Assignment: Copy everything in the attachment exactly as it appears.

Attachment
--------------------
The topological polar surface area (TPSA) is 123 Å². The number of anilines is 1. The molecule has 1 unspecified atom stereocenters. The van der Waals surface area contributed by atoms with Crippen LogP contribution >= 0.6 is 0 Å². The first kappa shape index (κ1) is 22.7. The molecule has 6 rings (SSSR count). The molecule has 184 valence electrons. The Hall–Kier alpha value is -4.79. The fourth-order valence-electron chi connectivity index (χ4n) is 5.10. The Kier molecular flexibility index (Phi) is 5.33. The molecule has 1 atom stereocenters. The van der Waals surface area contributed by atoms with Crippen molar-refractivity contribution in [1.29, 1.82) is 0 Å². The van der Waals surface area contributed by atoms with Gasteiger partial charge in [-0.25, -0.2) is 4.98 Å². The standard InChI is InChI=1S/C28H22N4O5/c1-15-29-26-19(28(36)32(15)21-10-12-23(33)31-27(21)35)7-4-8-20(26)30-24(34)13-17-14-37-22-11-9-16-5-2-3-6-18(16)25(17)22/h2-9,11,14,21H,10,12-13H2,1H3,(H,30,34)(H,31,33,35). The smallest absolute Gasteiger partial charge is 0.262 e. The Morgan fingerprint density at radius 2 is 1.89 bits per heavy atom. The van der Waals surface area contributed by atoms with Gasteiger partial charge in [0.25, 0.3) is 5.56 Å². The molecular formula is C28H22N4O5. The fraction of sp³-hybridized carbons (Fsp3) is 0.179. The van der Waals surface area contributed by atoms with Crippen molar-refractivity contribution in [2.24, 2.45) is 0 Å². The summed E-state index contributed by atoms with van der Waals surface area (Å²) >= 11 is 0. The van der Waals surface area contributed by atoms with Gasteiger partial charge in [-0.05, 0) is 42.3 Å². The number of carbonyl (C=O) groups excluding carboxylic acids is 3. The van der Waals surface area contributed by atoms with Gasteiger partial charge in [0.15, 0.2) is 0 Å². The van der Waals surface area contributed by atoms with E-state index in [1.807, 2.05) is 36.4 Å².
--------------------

The topological polar surface area (TPSA) is 123 Å². The number of anilines is 1. The molecule has 1 unspecified atom stereocenters. The van der Waals surface area contributed by atoms with Crippen LogP contribution >= 0.6 is 0 Å². The first kappa shape index (κ1) is 22.7. The molecule has 6 rings (SSSR count). The molecule has 184 valence electrons. The Hall–Kier alpha value is -4.79. The fourth-order valence-electron chi connectivity index (χ4n) is 5.10. The Kier molecular flexibility index (Phi) is 5.33. The molecule has 1 atom stereocenters. The van der Waals surface area contributed by atoms with Crippen molar-refractivity contribution in [1.29, 1.82) is 0 Å². The van der Waals surface area contributed by atoms with Gasteiger partial charge in [-0.25, -0.2) is 4.98 Å². The standard InChI is InChI=1S/C28H22N4O5/c1-15-29-26-19(28(36)32(15)21-10-12-23(33)31-27(21)35)7-4-8-20(26)30-24(34)13-17-14-37-22-11-9-16-5-2-3-6-18(16)25(17)22/h2-9,11,14,21H,10,12-13H2,1H3,(H,30,34)(H,31,33,35). The smallest absolute Gasteiger partial charge is 0.262 e. The Morgan fingerprint density at radius 2 is 1.89 bits per heavy atom. The van der Waals surface area contributed by atoms with Gasteiger partial charge in [0.25, 0.3) is 5.56 Å². The molecular formula is C28H22N4O5. The fraction of sp³-hybridized carbons (Fsp3) is 0.179. The van der Waals surface area contributed by atoms with Crippen molar-refractivity contribution in [2.24, 2.45) is 0 Å². The summed E-state index contributed by atoms with van der Waals surface area (Å²) >= 11 is 0. The van der Waals surface area contributed by atoms with Gasteiger partial charge in [-0.05, 0) is 42.3 Å². The number of carbonyl (C=O) groups excluding carboxylic acids is 3. The van der Waals surface area contributed by atoms with Gasteiger partial charge in [0.15, 0.2) is 0 Å². The van der Waals surface area contributed by atoms with E-state index in [1.807, 2.05) is 36.4 Å².